So what could go wrong?

Actually, not much. But Tim Anderson at Wolfe pressed Narasimhan and his development chief John Tsai to pick which of two looming Phase III readouts with blockbuster implication had the better odds of success.

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Af­ter a decade, Vi­iV CSO John Pot­tage says it's time to step down — and he's hand­ing the job to long­time col­league Kim Smith

ViiV Healthcare has always been something unique in the global drug industry.

Owned by GlaxoSmithKline and Pfizer — with GSK in the lead as majority owner — it was created 10 years ago in a time of deep turmoil for the field as something independent of the pharma giants, but with access to lots of infrastructural support on demand. While R&D at the mother ship inside GSK was souring, a razor-focused ViiV provided a rare bright spot, challenging Gilead on a lucrative front in delivering new combinations that require fewer therapies with a more easily tolerated regimen.

They kept a massive number of people alive who would otherwise have been facing a death sentence. And they made money.

And throughout, John Pottage has been the chief scientific and chief medical officer.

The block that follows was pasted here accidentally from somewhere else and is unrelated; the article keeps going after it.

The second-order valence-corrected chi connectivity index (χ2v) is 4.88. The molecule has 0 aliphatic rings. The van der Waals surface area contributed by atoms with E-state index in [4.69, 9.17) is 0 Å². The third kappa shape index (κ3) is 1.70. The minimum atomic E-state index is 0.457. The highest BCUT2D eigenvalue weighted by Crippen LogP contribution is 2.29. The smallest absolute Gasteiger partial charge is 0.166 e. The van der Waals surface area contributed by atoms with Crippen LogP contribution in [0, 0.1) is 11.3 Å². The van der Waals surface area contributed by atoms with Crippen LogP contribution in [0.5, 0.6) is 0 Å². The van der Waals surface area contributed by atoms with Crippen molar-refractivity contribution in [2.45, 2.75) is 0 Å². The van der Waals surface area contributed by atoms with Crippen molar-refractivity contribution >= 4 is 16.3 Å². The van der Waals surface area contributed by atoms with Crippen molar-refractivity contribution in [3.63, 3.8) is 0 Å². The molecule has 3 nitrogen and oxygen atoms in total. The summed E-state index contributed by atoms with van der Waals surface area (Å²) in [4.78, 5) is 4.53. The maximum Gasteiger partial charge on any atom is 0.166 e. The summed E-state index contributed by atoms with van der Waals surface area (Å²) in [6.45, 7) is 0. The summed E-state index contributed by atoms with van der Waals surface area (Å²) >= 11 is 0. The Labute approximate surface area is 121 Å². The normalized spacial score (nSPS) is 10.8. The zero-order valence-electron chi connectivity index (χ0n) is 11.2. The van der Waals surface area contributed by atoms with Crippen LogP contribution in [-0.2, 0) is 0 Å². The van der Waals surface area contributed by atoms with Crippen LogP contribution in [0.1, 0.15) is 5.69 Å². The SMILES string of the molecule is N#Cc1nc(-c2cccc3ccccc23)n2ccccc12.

Until now.

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On a glob­al romp, Boehringer BD team picks up its third R&D al­liance for Ju­ly — this time fo­cused on IPF with $50M up­front

Boehringer Ingelheim’s BD team is on a global deal spree. The German pharma company just wrapped its third deal in 3 weeks, going back to Korea for its latest pipeline pact — this time focused on idiopathic pulmonary fibrosis.

They’re handing over $50 million to get their hands on BBT-877, an ATX inhibitor from Korea’s Bridge Biotherapeutics that was on display at a science conference in Dallas recently. There’s not a whole lot of data to evaluate the prospects here.

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Servi­er scoots out of an­oth­er col­lab­o­ra­tion with Macro­Gen­ics, writ­ing off their $40M

Servier is walking out on a partnership with MacroGenics $MGNX — for the second time.

After the market closed on Wednesday MacroGenics put out word that Servier is severing a deal — inked close to 7 years ago — to collaborate on the development of flotetuzumab and other Dual-Affinity Re-Targeting (DART) drugs in its pipeline.

MacroGenics CEO Scott Koenig shrugged off the departure of Servier, which paid $20 million to kick off the alliance and $20 million to option flotetuzumab — putting a heavily back-ended $1 billion-plus in additional biobuck money on the table for the anti-CD123/CD3 bispecific and its companion therapies.